The media are quick to label brutal dictators as ‘strong men’. In fact, they are weak men who cannot rule without violence, as they are unable to earn respect, govern through consent or lead by example. The real strong men and women are those who stand up to corruption and brutality; they take on its perpetrators, no matter what the cost is to them personally. (100)

His views on real leadership are extraordinarily clear, if routinely violated in academic and political practice. For Tomaselli, leaders:

  1. put institutions first, not last;
  2. represent their constituencies through hard gritty work, they do not ignore them, repress them or exploit them;
  3. lead by example, do not expect freebies, hand-outs and entitlement;
  4. encourage the social dialectic, consider alternatives, debate syntheses and consult to find the best solutions;
  5. have integrity; they cannot be bought, bullied or broken;
  6. have vision; they can see the consequences of a decision before the rest of us can even see the problems on the horizon;
  7. take long-term views and resist short-term expediency;
  8. give respect and they earn respect. They do not ‘command’ respect;
  9. surround themselves with better leaders; they ensure smooth succession and stability;
  10. are not narcissistic, not self-absorbed, not selfish or lusting after sycophancy, but have integrity, vision and presence;
  11. facilitate discussion, consensus and outcomes that serve the greater good; and
  12. do not expect to get rich, but to rather enrich the practices. (100–101)

Tomaselli is not just an organisational analyst but also a teacher with a well-developed practice orientation that routinely puts him at odds with academic administrators:

Though many departments take their students off campus for practical exercises, I was once threatened with disciplinary action because I had dared to vacate the concrete neon-lit, airless classroom that resembled a prison and head into the bush to work with the !Xoo in Botswana, as we had been doing for eight years. My so-called line manager, of a much lower rank, harangued me, telling me that the university offers a ‘service’ to students that requires that we remain in the classroom at all times, teach out of a book that someone else has written and treat students as ‘clients’. This from a self-proclaimed postmodernist. Well, the students told him off. He whimpered back to his swimming pool. (142)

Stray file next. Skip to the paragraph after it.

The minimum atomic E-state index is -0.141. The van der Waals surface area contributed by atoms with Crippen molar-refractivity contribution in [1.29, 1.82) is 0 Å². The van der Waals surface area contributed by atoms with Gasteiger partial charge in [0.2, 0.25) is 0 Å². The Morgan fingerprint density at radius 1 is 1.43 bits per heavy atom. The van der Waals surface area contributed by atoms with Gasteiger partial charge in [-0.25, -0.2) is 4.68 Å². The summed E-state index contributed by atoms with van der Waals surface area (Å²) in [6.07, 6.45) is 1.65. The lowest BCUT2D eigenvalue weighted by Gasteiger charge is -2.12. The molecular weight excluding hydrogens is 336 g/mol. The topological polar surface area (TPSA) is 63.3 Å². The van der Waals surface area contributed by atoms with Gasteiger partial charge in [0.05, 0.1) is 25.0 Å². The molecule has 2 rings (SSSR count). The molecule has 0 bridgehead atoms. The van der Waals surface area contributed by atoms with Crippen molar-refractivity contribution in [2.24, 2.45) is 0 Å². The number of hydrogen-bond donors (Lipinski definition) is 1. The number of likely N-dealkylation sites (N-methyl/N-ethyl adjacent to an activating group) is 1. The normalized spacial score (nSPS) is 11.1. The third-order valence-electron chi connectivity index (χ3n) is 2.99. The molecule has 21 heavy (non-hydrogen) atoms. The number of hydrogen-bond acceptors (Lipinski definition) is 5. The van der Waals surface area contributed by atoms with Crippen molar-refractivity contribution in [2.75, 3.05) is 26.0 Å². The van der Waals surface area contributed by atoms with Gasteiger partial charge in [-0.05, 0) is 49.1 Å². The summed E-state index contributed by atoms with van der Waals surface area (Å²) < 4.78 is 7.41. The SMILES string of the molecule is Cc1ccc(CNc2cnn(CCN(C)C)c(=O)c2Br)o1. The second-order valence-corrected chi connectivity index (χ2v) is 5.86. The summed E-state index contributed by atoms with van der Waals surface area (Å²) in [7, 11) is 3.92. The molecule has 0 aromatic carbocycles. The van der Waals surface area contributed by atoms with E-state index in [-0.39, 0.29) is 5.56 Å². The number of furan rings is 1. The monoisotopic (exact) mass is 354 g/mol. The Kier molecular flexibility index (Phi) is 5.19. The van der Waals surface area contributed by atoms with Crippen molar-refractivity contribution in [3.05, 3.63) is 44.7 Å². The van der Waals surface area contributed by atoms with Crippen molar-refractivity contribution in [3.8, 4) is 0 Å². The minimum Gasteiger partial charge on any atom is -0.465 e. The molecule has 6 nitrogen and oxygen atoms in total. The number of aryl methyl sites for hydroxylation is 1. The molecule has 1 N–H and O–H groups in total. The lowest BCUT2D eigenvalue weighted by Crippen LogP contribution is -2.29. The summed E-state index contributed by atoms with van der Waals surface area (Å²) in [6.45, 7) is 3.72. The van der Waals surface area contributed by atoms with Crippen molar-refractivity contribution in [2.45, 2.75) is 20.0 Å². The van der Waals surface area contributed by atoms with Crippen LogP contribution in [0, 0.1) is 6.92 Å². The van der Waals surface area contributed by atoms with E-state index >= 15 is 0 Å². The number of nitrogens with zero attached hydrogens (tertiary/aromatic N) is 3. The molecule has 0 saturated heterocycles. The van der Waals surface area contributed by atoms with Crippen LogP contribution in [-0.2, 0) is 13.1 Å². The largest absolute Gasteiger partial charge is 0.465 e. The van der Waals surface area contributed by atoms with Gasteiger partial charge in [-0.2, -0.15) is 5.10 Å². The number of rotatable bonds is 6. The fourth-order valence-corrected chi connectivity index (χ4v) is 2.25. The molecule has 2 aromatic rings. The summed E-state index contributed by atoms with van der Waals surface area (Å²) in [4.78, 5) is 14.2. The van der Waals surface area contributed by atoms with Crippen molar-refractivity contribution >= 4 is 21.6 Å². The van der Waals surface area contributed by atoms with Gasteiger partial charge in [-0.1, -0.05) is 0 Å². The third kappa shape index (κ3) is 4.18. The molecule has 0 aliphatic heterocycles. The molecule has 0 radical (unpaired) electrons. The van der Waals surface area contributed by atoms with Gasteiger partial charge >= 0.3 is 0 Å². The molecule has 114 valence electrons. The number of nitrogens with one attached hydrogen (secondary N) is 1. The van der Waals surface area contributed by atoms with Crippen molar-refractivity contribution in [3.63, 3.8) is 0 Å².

This is a small sample of what is an engrossing analysis. It will make you laugh and weep, and above all it will make you think.

Davydd J. Greenwood

Goldwin Smith Professor of Anthropology Emeritus, Cornell University

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Learning and Teaching

The International Journal of Higher Education in the Social Sciences

  • Badenhorst, C. (2010), Productive Writing: Becoming a Prolific Academic Writer (Pretoria: Van Schaik Publishers).

  • Carter, S., C. Guerin and C. Aitchison (2020), Doctoral Writing: Practices, Processes, Pleasures (Singapore: Springer).

  • Cayley, R. (2011), ‘Committing to extensive revision’, Explorations of Style, 19 January, https://explorationsofstyle.com/2011/01/19/committing-to-extensive-revision/.

    • Search Google Scholar
    • Export Citation
  • Ely, M., R. Vinz, M. Downing and M. Anzul (1997), On Writing Qualitative Research: Living by Words (London: Falmer Press).

  • Giltrow, J. (2000), ‘“Argument” as a term in talk about student writing’, in S. Mitchell and R. Andrews (eds), Learning to Argue in Higher Education (Portsmouth, NH: Boynton/Cook Heinemann), 129145.

    • Search Google Scholar
    • Export Citation
  • Hyland, K. (2005), ‘Stance and engagement: A model of interaction in academic discourse’, Discourse Studies 7, no. 2: 173192. https://doi.org/10.1177/1461445605050365.

    • Search Google Scholar
    • Export Citation
  • Lamott, A. (1995), Bird by Bird: Some Instructions on Writing and Life (New York: Anchor Books).

  • Lancaster, Z. (2016), ‘Using corpus results to guide the discourse-based interview: A study of one student's awareness of stance in academic writing in philosophy’, Journal of Writing Research 8, no. 1: 119148. https://doi.org/10.17239/jowr-2016.08.01.04.

    • Search Google Scholar
    • Export Citation
  • Single, P. B. (2010), Demystifying Dissertation Writing: A Streamlined Process from Choice of Topic to Final Text (Sterling, VA: Stylus).

    • Search Google Scholar
    • Export Citation
  • Swales, J. M. and C. B. Feak (2012), Academic Writing for Graduate Students: Essential Tasks and Skills, 3rd ed. (Ann Arbor: University of Michigan Press).

    • Search Google Scholar
    • Export Citation
  • Thaiss, C. and T. M. Zawacki (2006), Engaged Writers, Dynamic Disciplines: Research on the Academic Writing Life (Portsmouth, NH: Boynton/Cook Heinemann).

    • Search Google Scholar
    • Export Citation
  • Thomson, P. (2017), ‘Avoiding the laundry list literature review’, Patter, 11 September, https://patthomson.net/2017/09/11/avoiding-the-laundry-list-literature-review/.

    • Search Google Scholar
    • Export Citation
  • Thomson, P. and B. Kamler (2016), Detox Your Writing: Strategies for Doctoral Researchers (New York: Routledge).

  • Wardle, E. (2017), ‘There is no such thing as writing in general’, in C. E. Ball and D. M. Loewe (eds), Bad Ideas about Writing (Morgantown: West Virginia University Libraries Digital Publishing Institute), 3033.

    • Search Google Scholar
    • Export Citation
  • Barnett, R. (2017), The Ecological University: A Feasible Utopia (London: Routledge).